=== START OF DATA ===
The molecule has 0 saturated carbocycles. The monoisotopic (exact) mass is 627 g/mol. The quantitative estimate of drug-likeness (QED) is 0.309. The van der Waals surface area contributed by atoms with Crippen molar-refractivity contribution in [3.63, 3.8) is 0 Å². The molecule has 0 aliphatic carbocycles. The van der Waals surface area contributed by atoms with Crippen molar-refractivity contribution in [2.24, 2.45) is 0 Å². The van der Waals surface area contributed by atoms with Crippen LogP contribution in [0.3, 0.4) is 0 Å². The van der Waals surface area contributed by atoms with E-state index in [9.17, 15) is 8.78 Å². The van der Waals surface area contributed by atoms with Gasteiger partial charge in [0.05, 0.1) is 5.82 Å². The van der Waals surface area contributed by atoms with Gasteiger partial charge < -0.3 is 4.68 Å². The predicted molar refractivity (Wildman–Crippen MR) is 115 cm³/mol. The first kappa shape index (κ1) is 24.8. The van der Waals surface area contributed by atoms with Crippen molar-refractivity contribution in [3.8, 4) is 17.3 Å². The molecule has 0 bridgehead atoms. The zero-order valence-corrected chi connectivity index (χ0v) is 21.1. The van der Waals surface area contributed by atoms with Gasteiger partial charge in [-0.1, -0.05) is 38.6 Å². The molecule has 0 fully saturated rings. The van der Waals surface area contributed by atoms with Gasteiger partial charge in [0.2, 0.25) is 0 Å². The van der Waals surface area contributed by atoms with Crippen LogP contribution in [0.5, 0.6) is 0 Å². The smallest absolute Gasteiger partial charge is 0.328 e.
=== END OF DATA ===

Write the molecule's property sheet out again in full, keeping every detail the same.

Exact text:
The molecule has 0 saturated carbocycles. The monoisotopic (exact) mass is 627 g/mol. The quantitative estimate of drug-likeness (QED) is 0.309. The van der Waals surface area contributed by atoms with Crippen molar-refractivity contribution in [3.63, 3.8) is 0 Å². The molecule has 0 aliphatic carbocycles. The van der Waals surface area contributed by atoms with Crippen molar-refractivity contribution in [2.24, 2.45) is 0 Å². The van der Waals surface area contributed by atoms with Crippen LogP contribution in [0.3, 0.4) is 0 Å². The van der Waals surface area contributed by atoms with E-state index in [9.17, 15) is 8.78 Å². The van der Waals surface area contributed by atoms with Gasteiger partial charge in [0.05, 0.1) is 5.82 Å². The van der Waals surface area contributed by atoms with Gasteiger partial charge < -0.3 is 4.68 Å². The predicted molar refractivity (Wildman–Crippen MR) is 115 cm³/mol. The first kappa shape index (κ1) is 24.8. The van der Waals surface area contributed by atoms with Crippen molar-refractivity contribution in [3.8, 4) is 17.3 Å². The molecule has 0 bridgehead atoms. The zero-order valence-corrected chi connectivity index (χ0v) is 21.1. The van der Waals surface area contributed by atoms with Gasteiger partial charge in [-0.1, -0.05) is 38.6 Å². The molecule has 0 fully saturated rings. The van der Waals surface area contributed by atoms with Gasteiger partial charge in [0.2, 0.25) is 0 Å². The van der Waals surface area contributed by atoms with Crippen LogP contribution in [0.5, 0.6) is 0 Å². The smallest absolute Gasteiger partial charge is 0.328 e.